Two ways to prevent non-compliance of OSHA 1910.242(b)
Either by regulating the pressure by means of an air pressure reducer or a specially designed nozzle. The air gun can either reduce the pressure by means of a built-in pressure reducer or by the use of technology that reduces the pressure in the event of a total blockage.
To avoid non-compliance with OSHA 1910.242(b), the pressure must be under 30 psi when the air leaves the blowing system. An air pressure OSHA gauge is the easiest way to find out the air pressure.
OSHA regulations state the following about compressed air:
1. the pressure is lower than 30 psi (210 kPa)
2. chip guards and personal safety equipment are used.
What does the OSHA regulation mean?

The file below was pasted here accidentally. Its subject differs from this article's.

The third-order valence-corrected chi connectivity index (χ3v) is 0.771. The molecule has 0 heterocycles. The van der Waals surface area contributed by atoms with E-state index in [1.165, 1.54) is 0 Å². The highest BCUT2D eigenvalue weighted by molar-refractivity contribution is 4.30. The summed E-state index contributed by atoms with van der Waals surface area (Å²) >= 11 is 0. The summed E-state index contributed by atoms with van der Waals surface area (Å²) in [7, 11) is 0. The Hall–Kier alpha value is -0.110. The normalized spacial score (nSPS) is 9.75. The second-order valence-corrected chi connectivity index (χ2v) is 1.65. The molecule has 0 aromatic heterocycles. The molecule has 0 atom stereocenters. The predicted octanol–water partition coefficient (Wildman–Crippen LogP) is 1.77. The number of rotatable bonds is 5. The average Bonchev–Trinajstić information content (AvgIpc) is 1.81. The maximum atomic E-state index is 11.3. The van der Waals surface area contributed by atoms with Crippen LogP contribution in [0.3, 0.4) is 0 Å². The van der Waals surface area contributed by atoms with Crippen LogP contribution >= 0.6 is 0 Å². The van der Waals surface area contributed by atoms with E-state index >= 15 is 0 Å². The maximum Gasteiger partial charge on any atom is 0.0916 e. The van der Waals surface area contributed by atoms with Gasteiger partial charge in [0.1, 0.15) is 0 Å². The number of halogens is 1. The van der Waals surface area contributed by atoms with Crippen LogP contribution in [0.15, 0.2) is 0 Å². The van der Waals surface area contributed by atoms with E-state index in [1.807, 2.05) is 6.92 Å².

The downstream pressure of the air at the outlet of the air blow gun, nozzle, or pipe opening is not allowed to exceed 30 psi (210 kPa) for all static conditions. A higher static pressure could cause serious injury to the operator. Therefore, to minimize the risk of injury in the event of total blockage, the pressure at the blockage should be less than 30 psi (210kPa). An air pressure gauge is the easiest way to check air pressure.
Chip guards are used to protect the operator and people working in the vicinity from flying chips and particles. They can either be screens or other solutions to prevent eye and body injuries. It is important to keep in mind that some safety equipment only protects the operator and these may need to be supplemented in order to protect people nearby. Furthermore, personal safety equipment such as hearing protection and full-cover goggles must be used.
Silvent can help you eliminate the risk of non-compliance with OSHA 1910.242(b), while maintaining an effective blowing force.